10 Things You Didn’t Know about the Cavachon

Both the Cavalier King Charles Spaniel and the Bichon Frise are popular dogs. As a result, interested individuals might have a hard time choosing between the two. In which case, said individuals might want to look into the crossbreed called the Cavachon, which can exhibit the best characteristics of both of their parents. However, since individual Cavachons can be quite different from one another, additional care and consideration in this regard are needed to ensure the best results. Here are 10 things that you may or may not have known about the Cavachon:

1. It Is a Crossbreed

It is important to note that the Cavachon isn’t a dog breed in its own right. Instead, it is a crossbreed, which is something that interested individuals will want to pay attention to. After all, this means that a particular Cavachon can inherit a particular mix of characteristics from both parents.

2. Bred from Cavalier King Charles Spaniel

On one side, the Cavachon comes from the Cavalier King Charles Spaniel, which started out as an attempt to restore the King Charles Spaniel to its appearance at around King Charles II’s time. Generally speaking, Cavalier King Charles Spaniels are very friendly animals, though they have their fair share of problems such as their need for frequent interaction as well as their lack of “street wisdom.”

3. Bred from Bichon Frise

Meanwhile, the Bichon Frise started out as a water-dog but was transformed into a lapdog. As a result, interested individuals might not be surprised to learn that it is related to the poodle. Regardless, the Bichon Frise is an excellent companion that happens to retain some of their ancestors’ penchant for the water, which is something that interested individuals might want to keep in mind.

4. Good with Children

Both the Cavalier King Charles Spaniel and the Bichon Frise are dog breeds that are good for families with children because of their gentleness as well as their affectionate nature. Due to this, it is natural for the Cavachon to be good for families with children, though once more, it should be noted that individual members of the crossbreed can see significant variation.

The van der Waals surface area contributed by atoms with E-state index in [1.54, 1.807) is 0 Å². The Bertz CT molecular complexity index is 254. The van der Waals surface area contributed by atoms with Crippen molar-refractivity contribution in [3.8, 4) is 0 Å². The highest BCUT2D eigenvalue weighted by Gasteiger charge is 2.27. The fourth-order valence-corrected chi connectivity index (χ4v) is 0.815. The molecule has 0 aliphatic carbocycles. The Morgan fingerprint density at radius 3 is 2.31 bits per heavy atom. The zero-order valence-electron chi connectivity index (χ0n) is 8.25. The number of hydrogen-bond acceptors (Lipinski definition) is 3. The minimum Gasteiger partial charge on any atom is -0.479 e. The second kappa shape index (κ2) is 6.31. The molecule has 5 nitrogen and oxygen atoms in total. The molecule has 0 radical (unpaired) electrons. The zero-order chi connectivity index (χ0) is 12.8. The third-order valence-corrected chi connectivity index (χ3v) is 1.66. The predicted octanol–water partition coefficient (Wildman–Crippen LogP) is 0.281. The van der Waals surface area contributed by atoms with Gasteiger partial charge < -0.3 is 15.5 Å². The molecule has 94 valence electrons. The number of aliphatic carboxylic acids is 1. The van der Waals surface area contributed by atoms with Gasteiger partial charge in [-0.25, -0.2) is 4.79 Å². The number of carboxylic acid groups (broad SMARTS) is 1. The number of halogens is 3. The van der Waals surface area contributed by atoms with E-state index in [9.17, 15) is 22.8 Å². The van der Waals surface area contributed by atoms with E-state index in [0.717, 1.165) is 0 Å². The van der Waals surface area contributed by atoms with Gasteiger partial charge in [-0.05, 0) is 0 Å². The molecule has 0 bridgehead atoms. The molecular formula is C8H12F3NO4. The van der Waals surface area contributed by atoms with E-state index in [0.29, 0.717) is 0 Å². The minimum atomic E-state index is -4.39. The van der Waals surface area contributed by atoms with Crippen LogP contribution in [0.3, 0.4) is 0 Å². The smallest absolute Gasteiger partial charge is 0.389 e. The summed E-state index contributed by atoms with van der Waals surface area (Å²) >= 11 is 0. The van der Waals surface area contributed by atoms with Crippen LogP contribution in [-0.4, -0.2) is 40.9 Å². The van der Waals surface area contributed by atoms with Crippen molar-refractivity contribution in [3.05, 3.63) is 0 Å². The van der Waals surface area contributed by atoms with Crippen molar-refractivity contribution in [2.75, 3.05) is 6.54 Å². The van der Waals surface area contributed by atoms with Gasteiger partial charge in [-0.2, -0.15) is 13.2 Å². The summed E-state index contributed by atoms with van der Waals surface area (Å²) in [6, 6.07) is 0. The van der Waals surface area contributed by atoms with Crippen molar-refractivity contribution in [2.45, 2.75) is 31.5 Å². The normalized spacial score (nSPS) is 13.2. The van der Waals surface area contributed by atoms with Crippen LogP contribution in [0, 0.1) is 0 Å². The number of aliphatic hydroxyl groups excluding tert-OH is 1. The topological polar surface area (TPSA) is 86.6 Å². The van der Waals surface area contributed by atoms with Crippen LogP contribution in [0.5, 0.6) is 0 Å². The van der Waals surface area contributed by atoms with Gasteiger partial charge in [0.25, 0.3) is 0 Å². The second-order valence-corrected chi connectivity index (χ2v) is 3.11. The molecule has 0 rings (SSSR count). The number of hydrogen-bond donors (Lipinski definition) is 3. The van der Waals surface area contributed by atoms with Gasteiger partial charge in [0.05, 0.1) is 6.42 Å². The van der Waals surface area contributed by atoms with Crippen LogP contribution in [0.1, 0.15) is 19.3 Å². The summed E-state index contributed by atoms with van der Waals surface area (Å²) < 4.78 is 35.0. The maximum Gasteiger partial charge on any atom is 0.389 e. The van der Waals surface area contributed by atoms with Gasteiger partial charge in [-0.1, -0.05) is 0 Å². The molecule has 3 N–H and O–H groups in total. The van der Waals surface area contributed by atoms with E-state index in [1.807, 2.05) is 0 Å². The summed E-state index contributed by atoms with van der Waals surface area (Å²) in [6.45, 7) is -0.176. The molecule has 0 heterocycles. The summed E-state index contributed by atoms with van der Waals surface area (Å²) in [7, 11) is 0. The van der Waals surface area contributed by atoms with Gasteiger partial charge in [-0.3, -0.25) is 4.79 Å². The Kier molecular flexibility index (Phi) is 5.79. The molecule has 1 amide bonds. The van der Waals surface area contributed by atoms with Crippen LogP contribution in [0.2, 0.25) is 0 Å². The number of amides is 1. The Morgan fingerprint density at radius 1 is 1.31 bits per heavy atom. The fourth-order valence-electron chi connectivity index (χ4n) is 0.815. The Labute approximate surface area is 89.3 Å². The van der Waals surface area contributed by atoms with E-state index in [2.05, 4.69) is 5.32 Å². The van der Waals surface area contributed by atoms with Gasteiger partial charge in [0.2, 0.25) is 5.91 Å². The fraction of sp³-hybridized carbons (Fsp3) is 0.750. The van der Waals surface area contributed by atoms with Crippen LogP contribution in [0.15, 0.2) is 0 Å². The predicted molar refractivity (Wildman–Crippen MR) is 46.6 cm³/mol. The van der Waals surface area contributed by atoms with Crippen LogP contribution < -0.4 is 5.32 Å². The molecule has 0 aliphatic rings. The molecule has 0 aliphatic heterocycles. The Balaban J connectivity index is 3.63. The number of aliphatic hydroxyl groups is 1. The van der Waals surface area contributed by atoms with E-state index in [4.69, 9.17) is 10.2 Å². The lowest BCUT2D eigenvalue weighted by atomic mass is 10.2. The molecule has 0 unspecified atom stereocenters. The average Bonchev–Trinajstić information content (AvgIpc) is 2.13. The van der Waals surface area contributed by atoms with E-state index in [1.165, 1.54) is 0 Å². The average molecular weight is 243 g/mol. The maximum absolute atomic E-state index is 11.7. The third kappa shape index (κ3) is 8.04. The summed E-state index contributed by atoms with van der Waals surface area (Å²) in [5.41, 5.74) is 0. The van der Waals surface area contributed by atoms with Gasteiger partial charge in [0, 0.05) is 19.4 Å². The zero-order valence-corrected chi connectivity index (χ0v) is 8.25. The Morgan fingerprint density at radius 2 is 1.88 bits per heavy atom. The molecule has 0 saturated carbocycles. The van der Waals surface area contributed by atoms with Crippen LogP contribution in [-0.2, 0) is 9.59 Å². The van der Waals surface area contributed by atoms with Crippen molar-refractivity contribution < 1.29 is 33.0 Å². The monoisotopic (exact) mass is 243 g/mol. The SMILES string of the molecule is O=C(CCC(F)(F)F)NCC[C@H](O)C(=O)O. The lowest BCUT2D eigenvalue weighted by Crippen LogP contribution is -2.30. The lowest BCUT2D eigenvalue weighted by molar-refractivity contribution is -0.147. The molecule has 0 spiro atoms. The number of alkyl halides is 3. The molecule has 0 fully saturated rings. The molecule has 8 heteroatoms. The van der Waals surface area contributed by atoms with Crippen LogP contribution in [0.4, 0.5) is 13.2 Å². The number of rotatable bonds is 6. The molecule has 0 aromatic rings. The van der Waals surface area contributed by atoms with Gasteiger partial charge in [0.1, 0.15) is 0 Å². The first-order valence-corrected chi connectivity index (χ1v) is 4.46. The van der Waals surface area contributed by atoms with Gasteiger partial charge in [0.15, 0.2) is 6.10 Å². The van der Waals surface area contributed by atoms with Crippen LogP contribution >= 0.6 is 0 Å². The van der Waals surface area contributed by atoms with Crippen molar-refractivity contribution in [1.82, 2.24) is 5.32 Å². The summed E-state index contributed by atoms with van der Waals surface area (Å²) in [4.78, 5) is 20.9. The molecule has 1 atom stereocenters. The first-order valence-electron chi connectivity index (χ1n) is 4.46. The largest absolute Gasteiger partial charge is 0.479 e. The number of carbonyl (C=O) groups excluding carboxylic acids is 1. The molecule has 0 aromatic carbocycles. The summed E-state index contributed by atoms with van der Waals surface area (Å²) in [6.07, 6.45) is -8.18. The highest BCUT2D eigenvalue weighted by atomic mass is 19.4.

5. Not Accepted By the American Kennel Club

Since the Cavachon is a crossbreed rather than a breed in its own right, it isn’t recognized by the American Kennel Club. For a lot of dog owners, this should be a non-issue, but for some, it can be a very serious concern.

6. Uncertain Origins

No one knows for sure how the Cavachon came into existence. After all, both the Cavalier King Charles Spaniel and the Bichon Frise have existed for some time, meaning that crossbreeding between them before the earliest recorded incidences can’t be ruled out. With that said, the crossbreed received its name from the Gleneden kennel in the 1990s.

7. Needs to Start Training Sooner Rather than Later

The Cavachon tends to be a smart, eager dog, meaning that their owners might want to start training them sooner rather than later. Generally speaking, keeping the training sessions short but interesting should produce the best results, while being consistent should maximize the chances of them avoiding potential behavioral problems such as small dog syndrome.

8. Tend to Be Healthy

Crossbreeds tend to be healthier than their purebred counterparts when all other factors are equal to one another. However, the Cavachon still has higher chances of seeing certain medical conditions than others, with examples ranging from ear infections to heart murmurs. As a result, Cavachon owners might want to watch out for the potential of said medical conditions to come up.

9. Needs Regular Exercise

The Cavachon has energy, but it is not an excessively energetic dog, which is perhaps unsurprising considering its lap dog ancestry. As a result, they don’t need more than a moderate amount of exercise on a daily basis, which should enable them to remain in good health. Some resources suggest 30 minutes of walking should be enough, which should come as welcome news to dog owners who are short on time.

10. Low Maintenance

On the whole, the Cavachon is a relatively low-maintenance dog to have in a home. Even when it comes to their coats, they don’t shed much, meaning that there is less work that needs to be done by their owners.

Add Comment

This site uses Akismet to reduce spam. Learn how your comment data is processed.

Couple Gives Up Dream Wedding So Terminally Ill Dog Can Be There To Celebrate
This Woman Rescues Starving Dog Left to Die on Streets
Fur Babies
7 Great Gift Ideas for Dads Who Love Their Furbabies
Pets With Disabilities: An Organization that Gives a Voice to Millions of Dogs
Border Collie Boston Terrier Cane Corso Chihuahua Corgi French Bulldog German Shepherd Golden Retriever Great Dane Pit Bulls Rottweiler Siberian Husky Tibetan Mastiff
The Most Desired Designer Dogs
10 Dog Breeds That Really Love to Sleep
What Defines a Dog as Being a Spitz?
Raising a Puppy
Understanding the Special Needs and Expectations of Raising a Puppy
Beaagle puppy
How to Pick the Best Name for Your Puppy
The Difference Between Puppy, Dog and Senior Dog Food
How to Deal with Your Dog Peeing in the House
Dog sticking head out of a car
How CBD Oil Can Help Improve Your Dog’s Health
Protecting Your Pets from Poisons: What You Need to Know
Researchers 3D Print New Skull for Dog with Cancer
Five Ways to Help Local Homeless Animals When Adoption is Not An Option